I decided to use tapping to reprogram my mind. 

I spent six incredibly intense weeks tapping to eliminate those thoughts, beliefs, and habits.

Bringing them up to the light from the dank cave buried within myself, dripping with the black ooze of raw hurt.

Exposing them, feeling the pain — no more pushing them back within, where they would fester — took every ounce of courage I had.

Acknowledging, at last, how absolutely helpless and powerless I had always felt beneath the mask of bravado and I’m-cool I had created in order to survive in the world.

And finally giving myself the love and attention I’d wanted in the first place.

It was hard! And then —

I had to slowly slowly convince myself to open to receive
any thoughts that I might be worthy and lovable.

That I matter, that what I do matters, and that I really can love and accept myself. That I am worthy, that I am, indeed, lovable.

But I did it. 

Now, 20+ years later, I can say, ‘I matter, I love and accept and respect myself,’ and mean it, and be totally comfortable — even joyous — in saying it.

I may be no longer suicidal, but I still find myself falling into the corners of my mind I didn’t find at that first series of internal cleansing and reformation. So I struggle sometimes with bouts of ‘I am invisible, no one cares about me, no one cares about what I do, why bother, my life-work is meaningless, I’ve been abandoned yet again.’

One can say, ‘of course you’re not worthless, Angela! Of course you and your work matters!’

But I’m betting that you know, yourself, how it is when you’re in the center of a seething negative, destructive belief, how the entire world fits itself into the mold of that belief, and you are hard-pressed to find any smidgeon of light to brighten that dire darkness.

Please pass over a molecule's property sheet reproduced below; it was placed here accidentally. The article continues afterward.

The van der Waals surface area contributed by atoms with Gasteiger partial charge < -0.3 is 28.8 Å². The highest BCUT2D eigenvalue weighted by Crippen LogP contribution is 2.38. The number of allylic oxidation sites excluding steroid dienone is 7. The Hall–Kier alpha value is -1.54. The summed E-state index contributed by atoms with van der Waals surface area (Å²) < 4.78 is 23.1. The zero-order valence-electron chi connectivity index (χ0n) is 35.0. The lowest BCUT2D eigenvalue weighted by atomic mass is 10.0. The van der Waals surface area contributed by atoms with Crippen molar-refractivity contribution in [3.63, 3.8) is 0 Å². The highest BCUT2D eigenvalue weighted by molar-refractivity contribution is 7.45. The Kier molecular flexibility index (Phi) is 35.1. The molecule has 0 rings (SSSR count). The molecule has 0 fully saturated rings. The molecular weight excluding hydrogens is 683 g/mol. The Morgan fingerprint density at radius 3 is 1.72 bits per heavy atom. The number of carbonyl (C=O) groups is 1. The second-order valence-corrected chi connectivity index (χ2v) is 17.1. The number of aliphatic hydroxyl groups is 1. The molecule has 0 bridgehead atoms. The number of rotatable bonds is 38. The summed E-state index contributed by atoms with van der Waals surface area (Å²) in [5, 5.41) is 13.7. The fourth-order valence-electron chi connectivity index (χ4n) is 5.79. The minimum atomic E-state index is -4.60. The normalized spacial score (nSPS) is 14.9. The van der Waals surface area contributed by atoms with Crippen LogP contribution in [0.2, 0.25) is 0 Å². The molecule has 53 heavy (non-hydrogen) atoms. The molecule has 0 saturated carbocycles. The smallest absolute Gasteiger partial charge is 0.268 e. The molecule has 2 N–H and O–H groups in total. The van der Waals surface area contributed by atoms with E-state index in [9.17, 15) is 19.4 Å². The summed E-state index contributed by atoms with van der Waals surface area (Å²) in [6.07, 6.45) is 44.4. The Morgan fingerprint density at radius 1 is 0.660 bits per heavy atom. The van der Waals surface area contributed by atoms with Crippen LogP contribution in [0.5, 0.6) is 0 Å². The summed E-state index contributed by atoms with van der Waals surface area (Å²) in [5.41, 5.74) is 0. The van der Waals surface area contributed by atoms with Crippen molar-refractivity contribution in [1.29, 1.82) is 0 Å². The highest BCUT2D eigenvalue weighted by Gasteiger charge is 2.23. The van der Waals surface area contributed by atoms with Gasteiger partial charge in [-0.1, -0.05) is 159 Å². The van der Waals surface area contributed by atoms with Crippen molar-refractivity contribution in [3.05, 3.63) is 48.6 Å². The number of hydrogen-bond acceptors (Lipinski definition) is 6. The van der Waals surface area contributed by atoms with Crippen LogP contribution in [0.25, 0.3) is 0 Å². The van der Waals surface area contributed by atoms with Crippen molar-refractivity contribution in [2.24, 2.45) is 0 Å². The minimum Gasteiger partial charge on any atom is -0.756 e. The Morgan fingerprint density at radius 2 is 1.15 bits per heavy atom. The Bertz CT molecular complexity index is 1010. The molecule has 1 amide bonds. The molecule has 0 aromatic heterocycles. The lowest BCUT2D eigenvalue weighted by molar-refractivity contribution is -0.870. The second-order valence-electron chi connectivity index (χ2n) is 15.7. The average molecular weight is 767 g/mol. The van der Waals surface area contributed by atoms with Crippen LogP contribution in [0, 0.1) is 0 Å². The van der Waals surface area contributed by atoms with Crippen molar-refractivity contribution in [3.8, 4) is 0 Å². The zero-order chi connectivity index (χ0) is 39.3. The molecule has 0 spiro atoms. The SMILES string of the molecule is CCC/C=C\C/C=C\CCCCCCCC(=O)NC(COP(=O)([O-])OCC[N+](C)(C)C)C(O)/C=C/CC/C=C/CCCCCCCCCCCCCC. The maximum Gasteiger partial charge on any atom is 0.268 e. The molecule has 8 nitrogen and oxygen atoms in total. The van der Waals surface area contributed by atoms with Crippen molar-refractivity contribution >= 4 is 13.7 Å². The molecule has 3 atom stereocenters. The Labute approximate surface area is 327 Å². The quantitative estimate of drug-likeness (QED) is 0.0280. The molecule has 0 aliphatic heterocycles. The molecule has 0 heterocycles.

And sometimes — and isn’t this crazy! — you choose NOT to find or move towards the light. You choose to suffer and suffer and suffer!

Maybe because you get attention — people come to you to help, to soothe, to lend a hand.

Or maybe because it’s now a habit that feels like a friend, never mind how much it hurts. And if you let it go you won’t know how else to be or feel.

Or maybe because you don’t have the energy, or don’t feel capable of taking on any new ways of being — you don’t know how, it’s too much work, what if it doesn’t work … what if, what if, what if.

Take all that as you may — as I said, I was shocked and delighted to hear what she had to say.

Because now I know what is at the core of the despair
I have experienced my entire life, and can look right into it
and change that fucker.

I shall reprogram myself, yet again.

I shall drag the feelings and thoughts I have so long repressed out of their hidey-hole, and make them bleed themselves so dry Death Valley will feel like a soggy swamp compared.

They will no longer have a single joule of power over me.

Once I cleanse them, I usually ask the formerly negative ideas, thoughts and habits that appear in my mind if they’d like a new, more fun job. Like, be my assistant in bringing light to life.

But this? No.

I shall full-force fire-hose it all to a shiny-smooth cleanliness unimagined until now.

And then I shall stomp it all into pieces of dust so small that regular molecules will seem like house-size boulders next to them.

Then I shall send those infinitally-small pieces to rejoin the very fabric of the universe as undefined, refinable material, with which to create new, joy-filled life.